BYU students fight global issue of human trafficking

California native Stephanie Larsen is the first woman in four generations of her family to be free from the horrors of sex slavery.

Larsen’s great-great grandmother, great grandmother, grandmother and mother were all trafficked and sexually abused for money. Larsen said it is because of the courage of her mother, who escaped the cycle, that she is protected today. However, Larsen said not all children are so lucky. According to the Polaris Project, an anti-human trafficking organization, 100,000 children are estimated to be in the U.S. sex trade per year.

Human trafficking is found in all countries of the world, despite the fact that it is illegal everywhere. A group of passionate BYU students joined together in 2009 to fight this issue and have been working with nonprofit groups to raise both awareness about the issue and funds to fight it.

When most people think of sex slavery or human trafficking, they think of people in countries outside the United States. However, the issue is prevalent in the United States and even affects Utah. In 2011, a Utah mother tried selling her daughter’s virginity to a man for $10,000, according to a report by ABC News.

Sex trafficking is not the only type of human slavery. Many companies operate and produce using slave labor. Kyle Durfee, president of the BYU Anti-Human Trafficking Club, said that slavery affects BYU students more than they know.

“We’re eating it. We’re wearing it. We’re living it every single day,” Durfee said. “If we ignore it, it won’t get better.”

Members of the BYU Anti-Human Trafficking club work to fight the issue of modern slavery

Durfee said human trafficking is a hard issue to fight because many people do not know about it. He also said many people do not know what to do when they find out about it. Durfee said he became interested in the issue when his favorite band, Switchfoot, got involved through its Freedom project initiative.

“I wondered how I could go 18 years of my life not hearing that slavery still existed,” Durfee said. “It blew my mind.”

Durfee decided to start the Anti-Human Trafficking Club with some of his friends his freshman year. He said the focus of the club is to help non-governmental organizations that are fighting the issue through fundraising as well as giving their time and talents. Durfee said there is something every BYU student can do to fight the issue.

“Try to find your strengths and then find ways to plug your strengths into it,” Durfee said. “In the club, we all work to help in the ways that we are strongest.”

Jeremy Sookho, a senior from Modesto, Calif., sought out the club after he learned about the trafficking issue on his mission and from a friend.

“I served my mission in South India,” Sookho said. “It’s an issue there to some extent. When I got back, I had a friend writing a paper on it for her capstone project, so she told me about the issue. (The club) has put me in touch with like-minded people (and) other people who are passionate about stopping (human trafficking).”

Sookho said that BYU students may not personally be victims of human trafficking, but it is still an issue they should do something about.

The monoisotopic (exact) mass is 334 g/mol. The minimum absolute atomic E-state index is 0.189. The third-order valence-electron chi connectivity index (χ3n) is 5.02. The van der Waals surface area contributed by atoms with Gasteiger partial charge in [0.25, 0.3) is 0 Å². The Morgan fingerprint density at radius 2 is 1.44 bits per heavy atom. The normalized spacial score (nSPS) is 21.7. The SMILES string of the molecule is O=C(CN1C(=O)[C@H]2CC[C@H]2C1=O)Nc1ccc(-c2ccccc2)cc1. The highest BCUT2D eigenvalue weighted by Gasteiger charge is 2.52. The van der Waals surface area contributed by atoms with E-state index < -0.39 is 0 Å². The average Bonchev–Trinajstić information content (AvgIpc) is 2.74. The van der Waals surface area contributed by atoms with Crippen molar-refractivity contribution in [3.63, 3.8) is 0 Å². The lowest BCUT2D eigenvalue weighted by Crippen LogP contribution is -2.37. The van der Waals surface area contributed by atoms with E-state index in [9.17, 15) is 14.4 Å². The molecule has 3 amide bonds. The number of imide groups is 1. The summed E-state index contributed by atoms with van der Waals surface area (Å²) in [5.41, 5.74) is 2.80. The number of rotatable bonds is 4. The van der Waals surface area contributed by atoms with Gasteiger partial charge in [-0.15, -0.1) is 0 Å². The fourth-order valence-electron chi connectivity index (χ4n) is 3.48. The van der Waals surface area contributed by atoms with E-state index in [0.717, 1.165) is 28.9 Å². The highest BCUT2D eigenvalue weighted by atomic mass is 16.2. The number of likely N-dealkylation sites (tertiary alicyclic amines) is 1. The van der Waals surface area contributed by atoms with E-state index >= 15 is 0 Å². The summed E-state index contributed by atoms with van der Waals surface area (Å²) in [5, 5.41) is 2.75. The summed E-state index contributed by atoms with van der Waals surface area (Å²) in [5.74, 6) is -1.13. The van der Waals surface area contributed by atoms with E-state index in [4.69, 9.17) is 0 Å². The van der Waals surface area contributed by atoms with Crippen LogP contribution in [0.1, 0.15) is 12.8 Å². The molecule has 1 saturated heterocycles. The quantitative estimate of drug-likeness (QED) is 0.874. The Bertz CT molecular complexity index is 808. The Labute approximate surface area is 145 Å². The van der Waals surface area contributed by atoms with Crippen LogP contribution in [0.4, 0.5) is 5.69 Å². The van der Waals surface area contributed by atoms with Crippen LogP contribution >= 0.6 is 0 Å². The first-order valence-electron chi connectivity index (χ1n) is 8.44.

“People at BYU have served missions or have roots (in) other places outside of Utah, where it’s a huge problem,” Sookho said. “My brother saw it first-hand in his mission on a daily basis. Because we care about our fellow man, purity is something so important to us, and we have exposure to other parts of the world. The issue has a natural appeal to a lot of students here at BYU.”

Soohko said that students can be involved in other ways besides joining the Anti-Human Trafficking club. He said it is important for students to be personally aware of the issue and to be able to spot signs of those who are being abused. He also said it is important for students to be involved politically.

“It’s not uncommon that states will put in propositions that students can vote on,” Soohko said. “Being active in the political process and voting, and even going to the next step to write senators and members of the House of Representatives, is something BYU students can do.”

Professor Mathew Mason teaches American History and researches slavery and abolitionism in the 19th century. He is the faculty adviser for the Anti-Human Trafficking Club and says the greatest way the club helps fight the issue is to connect students to larger organizations.

“The way to make a difference as a student organization is to make connections with non-governmental organizations that are doing something,” Mason said. “We can connect to activists who are doing this every day to make a difference in a practical way. They can use the funds; they can use our time.”

Mason said one focus of his research deals with what inspired people to finally act against slavery. He found that it happened when people felt personally connected to the issue. He also said that the history of slavery and its abolishment in the U.S. gives a great example for the pattern of fighting modern slavery.

“We sometimes think, when we think about history, it took one person who just made it happen,” Mason said. “In fact, it’s a big long movement that stretched for decades involving a whole variety of people doing a whole variety of different things that they were good at doing.”

Mason said the issue is one that people must confront and take action against.

“It’s one thing to say, ‘I wish slavery didn’t exist, and I’m anti-slavery’ in principal,” Mason said. “But it’s another thing to actually do something about it.”

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